Riding, Driving, hopping , Rolling – and Hospital as well

It feels like a very long time since I posted . It’s only about 3 weeks, but so much has happened in that time. So, where to begin…?


Have I mentioned that Hal is back having lessons? He’s doing brilliantly ! He is still having problems mounting and dismounting, but it’s definitely an improving situation. The problem is swinging his leg to clear the cantle . He can’t get his leg over so to speak.πŸ˜‰ His position is excellent though, and he’s really got the hang of rising trot now. He’s now trotting over poles and steering round obstacles while in trotπŸ˜€


When we got married, a horsey friend of mine gave us a course of carriage driving lessons as a wedding present. Neither of us have done it since. However, since starting to ride, Hal has expressed an interest in trying it again. It just so happens that there is an equestrian centre not 5 miles from us that specialises in driving, so I bought a carriage driving taster day for his Birthday. It was a brilliant day, and we’ve both been bitten by the driving bug!


Unfortunately poor Old Magnum has been in the wars. We went to fetch Sapphire in to take her for a walk, and found Mag’s hopping around on 3 legs. It was 4 O’clock on a Monday afternoon and I was due to go to Oxford on Wednesday.. Panic! There was no obvious wound, no heat, no discharge , no swelling and no smell. Just one very lame horse.
Not really knowing what was going on, and, to be honest, being pretty clueless as to what to do, I decided to keep him in overnight and call the vet in the morning. Well, by the next morning his leg was red hot and so swollen that it was cylindrical !i kid you not.
The Vet was in two minds. Either Magnum had an infection called Cellulitis, or he had a fracture!😨 The big problem was that box rest was the order of the day, and Hal and I were off to Oxford for 2 days. Thankfully Amy stepped up to the plate.
When we got back it seemed that box rest, antibiotics and increased Bute was doing the trick. The Vet adviced 5 – 10 minutes walking in hand several times a day to see if the swelling would go down. This morphed into an hour or so on the back lawn, but the swelling came down beautifully just the the same! Until the antibiotic ended. Then it came straight back up!
Thankfully the Vet said Magnum could be turned out again. However, he put him on a different antibiotic, and here I hit a snag.i had to give a specific dose, which had to be measured from a packet of fine powder!πŸ˜’ In an attempt to be helpful the vet did give me a thing that he had marked to the right level, but there was no way… So Hal has now taken over feed duties.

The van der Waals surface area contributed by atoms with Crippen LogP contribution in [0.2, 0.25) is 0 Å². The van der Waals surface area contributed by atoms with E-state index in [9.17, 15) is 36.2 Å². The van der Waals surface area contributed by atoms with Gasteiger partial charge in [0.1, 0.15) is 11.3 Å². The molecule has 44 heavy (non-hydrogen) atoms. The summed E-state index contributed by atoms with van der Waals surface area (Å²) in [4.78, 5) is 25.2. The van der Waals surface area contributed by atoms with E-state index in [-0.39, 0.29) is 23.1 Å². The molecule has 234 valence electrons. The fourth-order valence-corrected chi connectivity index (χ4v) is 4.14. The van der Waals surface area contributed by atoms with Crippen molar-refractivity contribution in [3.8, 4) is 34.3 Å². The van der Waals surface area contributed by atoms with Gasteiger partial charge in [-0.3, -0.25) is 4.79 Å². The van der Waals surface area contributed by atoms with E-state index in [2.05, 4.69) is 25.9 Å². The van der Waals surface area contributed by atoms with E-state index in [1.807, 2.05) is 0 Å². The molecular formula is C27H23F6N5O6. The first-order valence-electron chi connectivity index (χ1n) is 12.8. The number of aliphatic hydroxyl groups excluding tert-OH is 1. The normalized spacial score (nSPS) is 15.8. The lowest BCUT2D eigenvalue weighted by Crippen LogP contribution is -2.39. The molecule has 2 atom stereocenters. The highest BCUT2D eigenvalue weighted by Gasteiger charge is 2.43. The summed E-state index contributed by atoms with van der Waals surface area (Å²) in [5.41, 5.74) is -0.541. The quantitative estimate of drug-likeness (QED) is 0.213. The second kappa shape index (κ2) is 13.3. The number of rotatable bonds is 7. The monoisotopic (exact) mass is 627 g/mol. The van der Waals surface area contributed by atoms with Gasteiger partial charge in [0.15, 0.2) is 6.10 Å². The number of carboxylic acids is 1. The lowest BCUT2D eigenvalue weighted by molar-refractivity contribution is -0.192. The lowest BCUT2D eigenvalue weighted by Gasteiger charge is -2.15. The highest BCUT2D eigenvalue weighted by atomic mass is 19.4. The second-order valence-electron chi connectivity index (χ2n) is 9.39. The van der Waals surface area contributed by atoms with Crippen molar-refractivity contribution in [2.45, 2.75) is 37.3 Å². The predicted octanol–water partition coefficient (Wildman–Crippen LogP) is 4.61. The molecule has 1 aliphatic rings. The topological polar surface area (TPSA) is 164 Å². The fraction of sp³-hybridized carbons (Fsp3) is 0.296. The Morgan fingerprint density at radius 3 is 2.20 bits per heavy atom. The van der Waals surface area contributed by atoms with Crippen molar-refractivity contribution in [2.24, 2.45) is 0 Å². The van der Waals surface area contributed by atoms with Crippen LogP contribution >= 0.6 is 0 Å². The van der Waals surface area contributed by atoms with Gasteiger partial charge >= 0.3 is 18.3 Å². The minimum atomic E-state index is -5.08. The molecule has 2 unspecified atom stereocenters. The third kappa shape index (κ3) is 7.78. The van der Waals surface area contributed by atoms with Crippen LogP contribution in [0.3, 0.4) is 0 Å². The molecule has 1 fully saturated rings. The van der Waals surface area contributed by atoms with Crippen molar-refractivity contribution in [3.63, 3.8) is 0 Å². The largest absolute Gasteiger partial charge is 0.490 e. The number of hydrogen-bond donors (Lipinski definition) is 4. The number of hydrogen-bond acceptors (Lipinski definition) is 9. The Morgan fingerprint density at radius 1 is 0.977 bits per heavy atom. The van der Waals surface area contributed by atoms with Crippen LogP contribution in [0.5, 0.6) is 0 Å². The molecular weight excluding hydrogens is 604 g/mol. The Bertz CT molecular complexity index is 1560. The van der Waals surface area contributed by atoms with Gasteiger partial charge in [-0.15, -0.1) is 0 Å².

As it happens, having the horses incarcerated meant it was much easier to get the field rolled! I was just about to phone the hay man for some emergency hay, when he phoned me to arrange to look at our land with a view to rolling it. Result! He only did the big (top) field as the bottom field didn’t need doing. It meant dismantling the electric fencing though. What a pain in the neck that turned out to be!


While all this has eve goin on I’ve been back to the John Radcliffe in Oxford twice. The first time was for a pre-op assessment, and then last week I had the cataract removed from my right eye, and a replacement , artificial lens put in. It went very well as far as I can tell. I am now at home healing. Apart from the mega a out of eye drops I am having to give myself, 4 lots of antibiotics a day for 2 weeks and 4 lots of anti inflammatory drops a day for 4 weeks, there are lots of things I’m not allowed to do. These include getting any dirt, dust, or water in my eye. So no hair washing and no horse handling !😑

Is There Anybody There?

One of my favourite times of the day is first thing in the morning when I go to check the horses. In general life I very rarely do anything entirely by myself. So early mornings, especially now the horses are turned out, are prescious. We have the paddocks configured so I can follow the fence line to the gates, so no need for assistance. It’s me, the horses, and Mother Nature in all her glory. Heaven!
All I actually do is make sure Magnum and Sapphire in one piece (or should that be two pieces?), check any rugs they might be wearing are straight and secure, tell them about the day ahead, and give them each a mint if they have come to call. I don’t kno about them, but it certainly sets me up for the dayπŸ˜„

The problem occasionally arises of the horses not coming to call though! Sometimes they just have their own agenda and totally ignore me. I can call and rattle treat bags til the cows came home. They just don’t want to know! This leaves me with a problem, and one that I don’t kno how to overcome. How do you find two secretive horses in a field if you can’t see them?😰